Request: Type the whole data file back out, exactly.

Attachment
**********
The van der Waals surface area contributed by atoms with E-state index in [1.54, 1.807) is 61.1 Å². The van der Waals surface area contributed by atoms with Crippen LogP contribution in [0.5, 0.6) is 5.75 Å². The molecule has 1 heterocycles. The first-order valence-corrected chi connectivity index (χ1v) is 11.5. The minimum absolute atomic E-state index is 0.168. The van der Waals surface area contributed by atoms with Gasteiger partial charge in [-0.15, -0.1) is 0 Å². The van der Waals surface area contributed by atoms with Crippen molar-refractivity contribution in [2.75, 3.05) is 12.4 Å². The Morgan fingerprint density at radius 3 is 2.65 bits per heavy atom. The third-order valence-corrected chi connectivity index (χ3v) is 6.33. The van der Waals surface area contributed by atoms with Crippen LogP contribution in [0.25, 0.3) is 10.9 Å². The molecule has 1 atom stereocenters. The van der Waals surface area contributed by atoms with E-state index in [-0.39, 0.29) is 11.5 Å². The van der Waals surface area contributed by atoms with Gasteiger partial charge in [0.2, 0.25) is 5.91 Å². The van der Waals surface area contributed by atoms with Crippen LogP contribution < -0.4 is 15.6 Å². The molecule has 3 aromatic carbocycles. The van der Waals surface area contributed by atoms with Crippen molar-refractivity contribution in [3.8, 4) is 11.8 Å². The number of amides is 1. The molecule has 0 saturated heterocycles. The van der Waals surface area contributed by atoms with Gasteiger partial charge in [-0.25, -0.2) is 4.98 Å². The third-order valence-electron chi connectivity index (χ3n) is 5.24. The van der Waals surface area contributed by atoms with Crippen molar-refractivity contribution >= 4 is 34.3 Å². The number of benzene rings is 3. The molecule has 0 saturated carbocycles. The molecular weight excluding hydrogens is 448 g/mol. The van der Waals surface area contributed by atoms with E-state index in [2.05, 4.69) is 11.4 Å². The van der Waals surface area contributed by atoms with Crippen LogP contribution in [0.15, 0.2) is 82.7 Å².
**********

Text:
The van der Waals surface area contributed by atoms with E-state index in [1.54, 1.807) is 61.1 Å². The van der Waals surface area contributed by atoms with Crippen LogP contribution in [0.5, 0.6) is 5.75 Å². The molecule has 1 heterocycles. The first-order valence-corrected chi connectivity index (χ1v) is 11.5. The minimum absolute atomic E-state index is 0.168. The van der Waals surface area contributed by atoms with Gasteiger partial charge in [-0.15, -0.1) is 0 Å². The van der Waals surface area contributed by atoms with Crippen molar-refractivity contribution in [2.75, 3.05) is 12.4 Å². The Morgan fingerprint density at radius 3 is 2.65 bits per heavy atom. The third-order valence-corrected chi connectivity index (χ3v) is 6.33. The van der Waals surface area contributed by atoms with Crippen LogP contribution in [0.25, 0.3) is 10.9 Å². The molecule has 1 atom stereocenters. The van der Waals surface area contributed by atoms with E-state index in [-0.39, 0.29) is 11.5 Å². The van der Waals surface area contributed by atoms with Gasteiger partial charge in [0.2, 0.25) is 5.91 Å². The van der Waals surface area contributed by atoms with Crippen LogP contribution < -0.4 is 15.6 Å². The molecule has 3 aromatic carbocycles. The van der Waals surface area contributed by atoms with Crippen molar-refractivity contribution in [3.8, 4) is 11.8 Å². The number of amides is 1. The molecule has 0 saturated heterocycles. The van der Waals surface area contributed by atoms with Gasteiger partial charge in [-0.25, -0.2) is 4.98 Å². The third-order valence-electron chi connectivity index (χ3n) is 5.24. The van der Waals surface area contributed by atoms with Crippen molar-refractivity contribution >= 4 is 34.3 Å². The number of benzene rings is 3. The molecule has 0 saturated carbocycles. The molecular weight excluding hydrogens is 448 g/mol. The van der Waals surface area contributed by atoms with E-state index in [2.05, 4.69) is 11.4 Å². The van der Waals surface area contributed by atoms with Crippen LogP contribution in [0.15, 0.2) is 82.7 Å².